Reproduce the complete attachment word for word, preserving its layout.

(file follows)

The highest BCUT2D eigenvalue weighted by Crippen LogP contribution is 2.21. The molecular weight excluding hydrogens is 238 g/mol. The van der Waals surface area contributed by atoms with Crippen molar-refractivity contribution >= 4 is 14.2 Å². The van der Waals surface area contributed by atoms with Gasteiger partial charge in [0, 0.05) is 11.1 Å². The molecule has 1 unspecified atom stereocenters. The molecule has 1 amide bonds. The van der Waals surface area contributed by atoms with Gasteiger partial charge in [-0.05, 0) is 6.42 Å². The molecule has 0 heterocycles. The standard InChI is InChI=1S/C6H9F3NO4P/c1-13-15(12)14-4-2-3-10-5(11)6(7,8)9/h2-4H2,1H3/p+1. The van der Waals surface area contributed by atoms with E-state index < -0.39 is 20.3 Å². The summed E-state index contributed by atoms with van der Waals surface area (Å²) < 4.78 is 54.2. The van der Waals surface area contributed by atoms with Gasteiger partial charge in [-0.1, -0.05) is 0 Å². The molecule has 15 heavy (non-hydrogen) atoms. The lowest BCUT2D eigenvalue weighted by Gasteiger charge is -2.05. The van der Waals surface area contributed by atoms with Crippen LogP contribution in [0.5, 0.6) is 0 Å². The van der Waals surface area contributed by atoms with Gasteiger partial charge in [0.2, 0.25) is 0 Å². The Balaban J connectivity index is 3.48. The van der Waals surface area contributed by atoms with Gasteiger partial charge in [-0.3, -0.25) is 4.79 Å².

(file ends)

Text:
The highest BCUT2D eigenvalue weighted by Crippen LogP contribution is 2.21. The molecular weight excluding hydrogens is 238 g/mol. The van der Waals surface area contributed by atoms with Crippen molar-refractivity contribution >= 4 is 14.2 Å². The van der Waals surface area contributed by atoms with Gasteiger partial charge in [0, 0.05) is 11.1 Å². The molecule has 1 unspecified atom stereocenters. The molecule has 1 amide bonds. The van der Waals surface area contributed by atoms with Gasteiger partial charge in [-0.05, 0) is 6.42 Å². The molecule has 0 heterocycles. The standard InChI is InChI=1S/C6H9F3NO4P/c1-13-15(12)14-4-2-3-10-5(11)6(7,8)9/h2-4H2,1H3/p+1. The van der Waals surface area contributed by atoms with E-state index < -0.39 is 20.3 Å². The summed E-state index contributed by atoms with van der Waals surface area (Å²) < 4.78 is 54.2. The van der Waals surface area contributed by atoms with Gasteiger partial charge in [-0.1, -0.05) is 0 Å². The molecule has 15 heavy (non-hydrogen) atoms. The lowest BCUT2D eigenvalue weighted by Gasteiger charge is -2.05. The van der Waals surface area contributed by atoms with Crippen LogP contribution in [0.5, 0.6) is 0 Å². The van der Waals surface area contributed by atoms with Gasteiger partial charge in [0.2, 0.25) is 0 Å². The Balaban J connectivity index is 3.48. The van der Waals surface area contributed by atoms with Gasteiger partial charge in [-0.3, -0.25) is 4.79 Å².